Long-term care nurses' attitudes and the incidence of voluntary stopping of eating and drinking: A cross-sectional study
Journal Paper/Review - Nov 29, 2019
Stängle Sabrina, Schnepp Wilfried, Büche Daniel, Fringer André
To assess the incidence of voluntary stopping of eating and drinking (VSED) in long-term care and to gain insights into the attitudes of long-term care nurses about the VSED.
A cross-sectional study.
Heads of Swiss nursing homes (535; 34%) answered the Online-Survey between June - October 2017, which was evaluated using descriptive data analysis.
The incidence of patients who died in Swiss nursing homes by voluntarily stopping eating and drinking is 1.7% and 67.5% of participants consider this phenomenon highly relevant in their daily work. Most participants (64.2%) rate VSED as a natural death accompanied by health professionals and patients are also granted the right to care (91.9%). This phenomenon is expected by the participants less at a young age and more in old age.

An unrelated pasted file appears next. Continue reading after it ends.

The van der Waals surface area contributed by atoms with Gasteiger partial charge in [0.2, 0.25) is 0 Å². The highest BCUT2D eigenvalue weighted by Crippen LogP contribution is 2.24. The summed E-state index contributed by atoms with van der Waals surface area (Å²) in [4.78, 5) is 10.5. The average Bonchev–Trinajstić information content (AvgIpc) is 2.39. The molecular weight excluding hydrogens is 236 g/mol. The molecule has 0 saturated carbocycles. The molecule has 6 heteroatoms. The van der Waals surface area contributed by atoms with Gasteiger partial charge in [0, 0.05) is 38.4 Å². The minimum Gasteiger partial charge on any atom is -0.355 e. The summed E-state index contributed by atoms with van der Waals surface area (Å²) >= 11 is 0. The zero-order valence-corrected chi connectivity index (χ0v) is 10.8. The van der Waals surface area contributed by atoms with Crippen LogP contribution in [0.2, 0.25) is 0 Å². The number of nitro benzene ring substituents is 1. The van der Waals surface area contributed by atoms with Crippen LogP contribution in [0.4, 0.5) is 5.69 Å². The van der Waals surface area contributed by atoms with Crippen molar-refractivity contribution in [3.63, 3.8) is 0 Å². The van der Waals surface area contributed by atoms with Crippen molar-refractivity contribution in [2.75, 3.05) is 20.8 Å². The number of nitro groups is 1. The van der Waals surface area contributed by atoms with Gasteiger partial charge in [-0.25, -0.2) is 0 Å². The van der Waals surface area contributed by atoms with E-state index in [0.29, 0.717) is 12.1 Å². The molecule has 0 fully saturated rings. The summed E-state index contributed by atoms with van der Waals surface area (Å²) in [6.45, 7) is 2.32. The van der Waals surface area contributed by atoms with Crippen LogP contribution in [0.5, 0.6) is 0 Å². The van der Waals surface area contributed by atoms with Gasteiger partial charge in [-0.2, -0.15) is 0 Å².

Participants' overall views on the VSED are very positive, whereas it is assumed that VSED is a phenomenon of old age. Professionals still lack sufficient knowledge about this phenomenon, which could be clarified through training.
Voluntary stopping of eating and drinking is much discussed interprofessional, but there is a lack of knowledge on how this is perceived in the context of long-term care and about the incidence of the phenomenon. Voluntary stopping of eating and drinking is rare but noticeable end-of-life practises that is considered by professionals to be mainly dignified and peaceful, although moral concerns make it difficult to accompany. These findings call on long-term care institutions to discuss VSED as an end-of-life practice. Positioning on the issue provides clarity for staff and patients and promotes to develop standardized care. International Registered Report Identifier (IRRID): DERR1-10.2196/10358.